Archive for the ‘ Jazz ’ Category

Dan St. Marseille – Invitation

Throwing in a pair of originals with an assortment of covers, Dan St. Marseille has a license to thrill with Invitation (Resurgent Music, 2016).

St. Marseille plays tenor saxophone and clarinet. He’s accompanied by Claudio Roditi, trumpet and flugelhorn; Bill Cunliffe, piano; Roger Shew, bass; and Paul Kreibich, drums. Special guests on three tracks are Gary Foster, alto saxophone and clarinet; and Chris Dawson on piano.

The title song is an elegant take on the classic composed by Bronislaw Kaper. Adapted by many jazz artists over the years, “Invitation” began as a selection in the 1950 film, A Life of Her Own. However, it became a standard after being used as the theme for the 1952 film of the same name. St. Marseille takes point on the first pass of the melody, with Roditi handling what counts for the chorus. On the second chorus, the duet shares the lead with St. Marseille deviating from the prescribed path, creating a charming harmony. What follows is jazz heaven. Roditi stretches out, occasionally dipping into the theme to supplement his free spirit. St. Marseille then steps out in purse, toe-tapping, finger-snapping style. After Cunliffe takes a turn, the song reverts to the theme. The rhythm trio is solid throughout the piece.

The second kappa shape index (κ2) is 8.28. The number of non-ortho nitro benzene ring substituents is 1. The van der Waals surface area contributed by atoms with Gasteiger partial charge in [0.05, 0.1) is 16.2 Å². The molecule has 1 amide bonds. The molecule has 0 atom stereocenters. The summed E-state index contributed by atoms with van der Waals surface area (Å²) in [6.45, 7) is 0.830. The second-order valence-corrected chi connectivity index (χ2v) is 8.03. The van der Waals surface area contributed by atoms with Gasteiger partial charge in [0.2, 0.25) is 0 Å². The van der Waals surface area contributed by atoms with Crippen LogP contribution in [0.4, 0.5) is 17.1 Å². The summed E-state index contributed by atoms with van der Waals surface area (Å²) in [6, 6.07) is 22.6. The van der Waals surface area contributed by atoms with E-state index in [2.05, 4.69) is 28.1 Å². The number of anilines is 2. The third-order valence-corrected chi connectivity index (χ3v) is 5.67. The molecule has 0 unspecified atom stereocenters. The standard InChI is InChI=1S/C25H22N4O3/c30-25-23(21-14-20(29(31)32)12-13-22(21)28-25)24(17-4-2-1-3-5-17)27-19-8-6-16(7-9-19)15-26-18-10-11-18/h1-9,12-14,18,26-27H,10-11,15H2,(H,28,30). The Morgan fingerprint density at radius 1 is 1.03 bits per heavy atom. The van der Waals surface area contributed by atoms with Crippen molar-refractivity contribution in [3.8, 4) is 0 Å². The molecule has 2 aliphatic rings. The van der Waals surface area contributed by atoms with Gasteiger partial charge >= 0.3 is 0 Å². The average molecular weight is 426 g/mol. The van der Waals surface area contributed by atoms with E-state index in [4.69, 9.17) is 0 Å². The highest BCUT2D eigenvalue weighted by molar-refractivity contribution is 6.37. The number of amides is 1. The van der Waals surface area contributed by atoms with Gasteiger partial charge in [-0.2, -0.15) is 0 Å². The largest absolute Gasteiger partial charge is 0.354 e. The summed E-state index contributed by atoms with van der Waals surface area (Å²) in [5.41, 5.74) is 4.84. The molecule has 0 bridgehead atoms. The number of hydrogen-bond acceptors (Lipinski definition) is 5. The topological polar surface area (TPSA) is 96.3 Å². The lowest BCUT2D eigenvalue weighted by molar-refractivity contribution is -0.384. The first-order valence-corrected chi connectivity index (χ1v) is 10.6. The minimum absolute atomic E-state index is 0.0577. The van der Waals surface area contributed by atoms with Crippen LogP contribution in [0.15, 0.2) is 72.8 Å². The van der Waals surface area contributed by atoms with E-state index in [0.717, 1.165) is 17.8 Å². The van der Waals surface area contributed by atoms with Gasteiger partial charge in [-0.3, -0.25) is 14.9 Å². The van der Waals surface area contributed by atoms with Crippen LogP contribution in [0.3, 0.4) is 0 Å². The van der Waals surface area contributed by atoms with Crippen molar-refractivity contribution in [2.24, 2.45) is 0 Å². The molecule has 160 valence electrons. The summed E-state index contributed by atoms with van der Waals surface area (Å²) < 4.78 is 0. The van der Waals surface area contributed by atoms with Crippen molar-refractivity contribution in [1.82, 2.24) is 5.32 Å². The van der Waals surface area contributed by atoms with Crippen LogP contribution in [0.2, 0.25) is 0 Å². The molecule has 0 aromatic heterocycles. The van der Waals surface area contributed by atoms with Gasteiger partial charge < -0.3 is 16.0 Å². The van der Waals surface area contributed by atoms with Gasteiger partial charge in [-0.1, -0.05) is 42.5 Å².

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Bahama Soul Club – Havana ’58

Bahama Soul Club is a project by producer and percussionist Oliver Belz. Oliver lives in Braunschweig, the musical silicon valley of Germany. Groups like Dancing Fantasy, Blue Knights, Jazzkantine, D-Phunk, Bahama Soul Club and many more have their origin in this German city.

Oliver started the project in 2008 with the album Rhythm Is What Makes Jazz Jazz. He returned in 2010 with Bossa Nova Just Smells Funky, added in 2013 Bossa Nova Just Smells Funky Remixed and followed in 2013 with The Cuban Tapes.

November 2016 sees the new edition with Havana ’58. All tracks are written and performed by Oliver and keyboardist André Neundorf. Additional musicians on selected tracks are Ralli King (guitar), York (sax), Thomas Wolter (orchestra), Lars Lehmann and Helge Preuss (bass). The group describes their style as Afro-Cuban jazz, but with the original style of the fifties and sixties their music has at best in common just the inspiration. It is a groundbreaking conglomerate of Bossa nova, rumba, jazz and much, very much modern beat.